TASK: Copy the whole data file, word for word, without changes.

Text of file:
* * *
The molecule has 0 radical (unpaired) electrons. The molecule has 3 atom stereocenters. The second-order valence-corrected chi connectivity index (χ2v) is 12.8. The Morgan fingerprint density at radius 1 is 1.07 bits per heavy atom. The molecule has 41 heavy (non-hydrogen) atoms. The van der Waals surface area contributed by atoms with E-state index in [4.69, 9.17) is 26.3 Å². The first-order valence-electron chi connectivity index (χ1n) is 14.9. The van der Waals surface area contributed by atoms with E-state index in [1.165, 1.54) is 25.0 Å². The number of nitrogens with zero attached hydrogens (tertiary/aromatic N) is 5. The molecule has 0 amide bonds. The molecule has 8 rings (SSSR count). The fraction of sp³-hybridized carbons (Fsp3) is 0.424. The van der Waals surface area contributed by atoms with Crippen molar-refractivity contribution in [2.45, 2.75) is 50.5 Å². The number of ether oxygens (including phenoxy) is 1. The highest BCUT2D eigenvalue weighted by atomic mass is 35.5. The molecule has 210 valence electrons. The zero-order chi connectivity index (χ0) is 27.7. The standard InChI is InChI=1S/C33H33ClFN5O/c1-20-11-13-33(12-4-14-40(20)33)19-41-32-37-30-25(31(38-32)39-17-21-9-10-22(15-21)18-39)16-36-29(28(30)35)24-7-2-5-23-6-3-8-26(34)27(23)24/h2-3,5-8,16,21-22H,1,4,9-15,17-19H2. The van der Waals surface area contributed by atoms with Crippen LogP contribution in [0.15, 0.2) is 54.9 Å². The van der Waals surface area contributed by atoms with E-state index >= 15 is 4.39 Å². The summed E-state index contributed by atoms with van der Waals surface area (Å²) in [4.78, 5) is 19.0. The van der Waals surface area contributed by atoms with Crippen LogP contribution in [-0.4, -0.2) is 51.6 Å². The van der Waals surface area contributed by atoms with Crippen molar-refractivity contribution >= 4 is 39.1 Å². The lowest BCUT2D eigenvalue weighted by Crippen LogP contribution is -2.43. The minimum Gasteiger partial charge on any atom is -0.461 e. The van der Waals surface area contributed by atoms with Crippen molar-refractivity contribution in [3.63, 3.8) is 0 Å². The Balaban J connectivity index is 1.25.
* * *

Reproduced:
The molecule has 0 radical (unpaired) electrons. The molecule has 3 atom stereocenters. The second-order valence-corrected chi connectivity index (χ2v) is 12.8. The Morgan fingerprint density at radius 1 is 1.07 bits per heavy atom. The molecule has 41 heavy (non-hydrogen) atoms. The van der Waals surface area contributed by atoms with E-state index in [4.69, 9.17) is 26.3 Å². The first-order valence-electron chi connectivity index (χ1n) is 14.9. The van der Waals surface area contributed by atoms with E-state index in [1.165, 1.54) is 25.0 Å². The number of nitrogens with zero attached hydrogens (tertiary/aromatic N) is 5. The molecule has 0 amide bonds. The molecule has 8 rings (SSSR count). The fraction of sp³-hybridized carbons (Fsp3) is 0.424. The van der Waals surface area contributed by atoms with Crippen molar-refractivity contribution in [2.45, 2.75) is 50.5 Å². The number of ether oxygens (including phenoxy) is 1. The highest BCUT2D eigenvalue weighted by atomic mass is 35.5. The molecule has 210 valence electrons. The zero-order chi connectivity index (χ0) is 27.7. The standard InChI is InChI=1S/C33H33ClFN5O/c1-20-11-13-33(12-4-14-40(20)33)19-41-32-37-30-25(31(38-32)39-17-21-9-10-22(15-21)18-39)16-36-29(28(30)35)24-7-2-5-23-6-3-8-26(34)27(23)24/h2-3,5-8,16,21-22H,1,4,9-15,17-19H2. The van der Waals surface area contributed by atoms with Crippen LogP contribution in [0.15, 0.2) is 54.9 Å². The van der Waals surface area contributed by atoms with E-state index >= 15 is 4.39 Å². The summed E-state index contributed by atoms with van der Waals surface area (Å²) in [4.78, 5) is 19.0. The van der Waals surface area contributed by atoms with Crippen LogP contribution in [-0.4, -0.2) is 51.6 Å². The van der Waals surface area contributed by atoms with Crippen molar-refractivity contribution >= 4 is 39.1 Å². The lowest BCUT2D eigenvalue weighted by Crippen LogP contribution is -2.43. The minimum Gasteiger partial charge on any atom is -0.461 e. The van der Waals surface area contributed by atoms with Crippen molar-refractivity contribution in [3.63, 3.8) is 0 Å². The Balaban J connectivity index is 1.25.